The research team also found that the microbial communities of the straws that degraded were unique to each straw material. However, the microbial communities on both non-degrading straws were the same despite having vastly different chemical structures. This provided further evidence that the native microbes were degrading the biodegradable straws, whereas the non-biodegradable straws likely persist in the ocean.
“Our understanding of the impacts of plastic pollution on ocean health are really uncertain, and a lot of this boils down to not know the long-term fates of these materials,” Ward said. He and the rest of the research team plan to continue measuring the degradability of plastic materials, with the hope of guiding where the industry goes next.
“There are a lot of advantages of partnering with material manufacturers, including access to analytical facilities, and knowledge about and access to their materials that you don’t get if you work in your own silo,” Ward said. “We’re trying to optimize their products for degradation in the environment and ultimately the good of the planet.”
- Not all plastics are created the same, and some last longer in the ocean than others. WHOI scientists have been working for years to quantify the environmental lifetimes of a wide range of plastic goods to see which have the shortest and longest lifespans in the ocean. To determine what plastics persist in the ocean, the team tests different products in large tanks that recreate the natural ocean environment. They focused on drinking straws first, as they are one of the most prevalent forms of plastic waste found in beach cleanups.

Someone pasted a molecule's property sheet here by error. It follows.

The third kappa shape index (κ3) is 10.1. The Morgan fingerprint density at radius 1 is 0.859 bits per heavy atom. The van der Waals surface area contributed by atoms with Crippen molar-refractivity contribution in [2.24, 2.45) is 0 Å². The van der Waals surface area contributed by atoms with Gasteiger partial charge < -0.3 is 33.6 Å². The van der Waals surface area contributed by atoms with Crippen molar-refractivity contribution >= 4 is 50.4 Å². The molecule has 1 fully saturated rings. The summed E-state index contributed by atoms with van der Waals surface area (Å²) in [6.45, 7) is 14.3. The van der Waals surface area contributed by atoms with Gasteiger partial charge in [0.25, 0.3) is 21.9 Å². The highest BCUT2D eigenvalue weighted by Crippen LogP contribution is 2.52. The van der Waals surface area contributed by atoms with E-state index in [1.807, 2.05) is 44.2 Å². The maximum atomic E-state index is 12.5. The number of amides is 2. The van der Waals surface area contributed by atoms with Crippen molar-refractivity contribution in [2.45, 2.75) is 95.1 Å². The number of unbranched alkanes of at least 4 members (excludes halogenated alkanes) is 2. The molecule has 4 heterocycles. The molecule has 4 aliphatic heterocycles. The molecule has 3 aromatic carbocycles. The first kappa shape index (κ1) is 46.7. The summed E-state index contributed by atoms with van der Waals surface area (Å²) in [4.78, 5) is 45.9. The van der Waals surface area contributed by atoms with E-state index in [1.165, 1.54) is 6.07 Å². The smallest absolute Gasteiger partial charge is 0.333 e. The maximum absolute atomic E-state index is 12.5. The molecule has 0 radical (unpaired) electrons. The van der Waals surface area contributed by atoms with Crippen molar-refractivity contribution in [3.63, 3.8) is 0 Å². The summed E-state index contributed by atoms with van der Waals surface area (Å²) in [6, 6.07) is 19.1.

- The authors found that straws made from cellulose diacetate (CDA), polyhydroxyalkanoates (PHA), and paper degraded by up to 50% in 16 weeks. They all had unique microbial communities that helped break down the material.
- A prototype straw from Eastman, made of foamed CDA, degraded more quickly than the solid, meaning that altering the surface area of the straw can speed up the degradation process.
- Science supports a shift away from persistent plastics — making it even more important to ensure new materials break down if they leak into the environment and don’t further pollute the ocean.